This method of rearing animals through sensitive stages is called “head-starting”, and is a method frequently used with amphibians. It has shown to be beneficial in instances just like this, where adults survive better than offspring. Long term, the hope is that the increased population from the head-started animals would be enough to booster the population into stability.

Photo by Jon Kolby

The Detroit Zoological Society and the Honduras Amphibian Rescue and Conservation Center are ready to start head-starting animals. Facilities have been built in Honduras in order to provide tadpoles a safe place to live and grow until they are ready for release. In an upcoming entry on the DZS Blog, we will go inside the rescue center’s facilities and show you what the tadpole rearing experience will look like!

– Dr. Ruth Marcec is the director of amphibians for the Detroit Zoological Society and oversees the National Amphibian Conservation Center at the Detroit Zoo.

Notes from the Field: Saving Tree Frogs in Honduras – Part I

The Detroit Zoological Society is collaborating with the Honduras Amphibian Rescue and Conservation Center to preserve three species of endangered frogs from the cloud forests of the Cusuco National Park in Honduras. The rescue center is an in-country facility that aims to re-populate these three endangered species through programs such as head starting, captive breeding, habitat protection and community outreach.

Amphibians all over the world are suffering extinctions, and the species in the Cusuco National Park are at a particularly high risk. There is a fungal disease, called chytrid, that is causing drastic population declines amphibians globally. Chytrid fungus has been particularly devastating to amphibians that live at higher elevations in the tropics, because the fungus thrives in lower temperatures and high humidity. This fungus likes to live in keratinized skin cells, and because amphibians rely on their skin to breath and exchange nutrients, it can be very deadly. The Cusuco National Park is a protected area that is home to many rare amphibian species who, unfortunately, are subjected to this fungal disease. The Detroit Zoological Society is working with the rescue center to investigate how to help save these animals from extinction.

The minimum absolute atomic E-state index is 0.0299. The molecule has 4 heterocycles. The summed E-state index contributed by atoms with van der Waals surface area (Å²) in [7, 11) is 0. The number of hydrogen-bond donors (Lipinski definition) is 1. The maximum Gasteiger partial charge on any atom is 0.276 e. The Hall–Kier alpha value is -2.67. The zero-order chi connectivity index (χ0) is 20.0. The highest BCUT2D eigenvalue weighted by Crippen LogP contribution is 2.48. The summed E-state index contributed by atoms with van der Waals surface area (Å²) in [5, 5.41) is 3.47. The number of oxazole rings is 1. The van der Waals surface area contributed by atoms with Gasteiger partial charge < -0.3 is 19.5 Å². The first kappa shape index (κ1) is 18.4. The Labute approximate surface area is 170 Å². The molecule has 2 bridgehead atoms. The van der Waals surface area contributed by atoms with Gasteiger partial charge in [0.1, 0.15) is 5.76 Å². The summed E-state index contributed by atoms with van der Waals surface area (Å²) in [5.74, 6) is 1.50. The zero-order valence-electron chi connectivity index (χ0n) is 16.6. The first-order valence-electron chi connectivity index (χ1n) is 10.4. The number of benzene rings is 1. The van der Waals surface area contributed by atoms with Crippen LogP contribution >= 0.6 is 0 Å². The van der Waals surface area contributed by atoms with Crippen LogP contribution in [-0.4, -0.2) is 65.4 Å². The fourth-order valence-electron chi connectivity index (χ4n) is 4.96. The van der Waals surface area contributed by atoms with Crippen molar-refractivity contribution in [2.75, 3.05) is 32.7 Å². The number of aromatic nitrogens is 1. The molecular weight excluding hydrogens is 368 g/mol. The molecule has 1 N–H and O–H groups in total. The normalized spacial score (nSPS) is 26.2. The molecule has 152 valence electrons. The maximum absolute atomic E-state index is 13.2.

While there are many species of amphibians in Honduras that need help, we decided to start our mission with three “target species” of critically endangered tree frogs. Once we find the best way to help these species, we can apply what we learned to others locally. These three target species are the exquisite spike thumbed frog (Plectrohyla exquisita), the Cusuco spike thumbed frog (Plectrohyla dasypus), and the mossy red eyed frog (Duellmanohyla soralia). All three of these frogs have been found to have the highest infection rates with chytrid fungus in the Cusuco National Park and are at high risk of extinction. This spring, we conducted fieldwork in Honduras, visiting the natural habitat of the three target species to help gain a better understanding of their behavior. We were able to observe some never-before-seen behaviors of these interesting animals that will help us increase our chances of protecting them.

Before I get too carried away, let me introduce you to the three species!

Photo by Jon Kolby

Exquisite spike thumb frogs are the largest tree frog in the Cusuco National Park at approximately 4 inches long. These frogs are found exclusively in the small protected area of the park, and are listed as Critically Endangered by IUCN. The frogs get their name from the large boney projection that males have on the sides of their thumbs, called a prepollex. It is theorized this special appendage is used for male combat, but combat has not yet been observed in this species. Additionally, the call of these frogs has never been heard (or at least recognized) by human ears.

Photo by Jon Kolby

Cusuco spike thumb frogs also only live in the small protected region of the Cusuco National Park; they are also listed as Critically Endangered. This species also gets its name from a prepollex in the males. Cusuco spike thumb frogs are medium-sized, growing to about 2 inches. Their call is a “quack” noise, similar to a duck. When threatened, these frogs have been observed jumping into leaf litter and burying themselves, which is unusual behavior for tree frogs.

Photo by Jon Kolby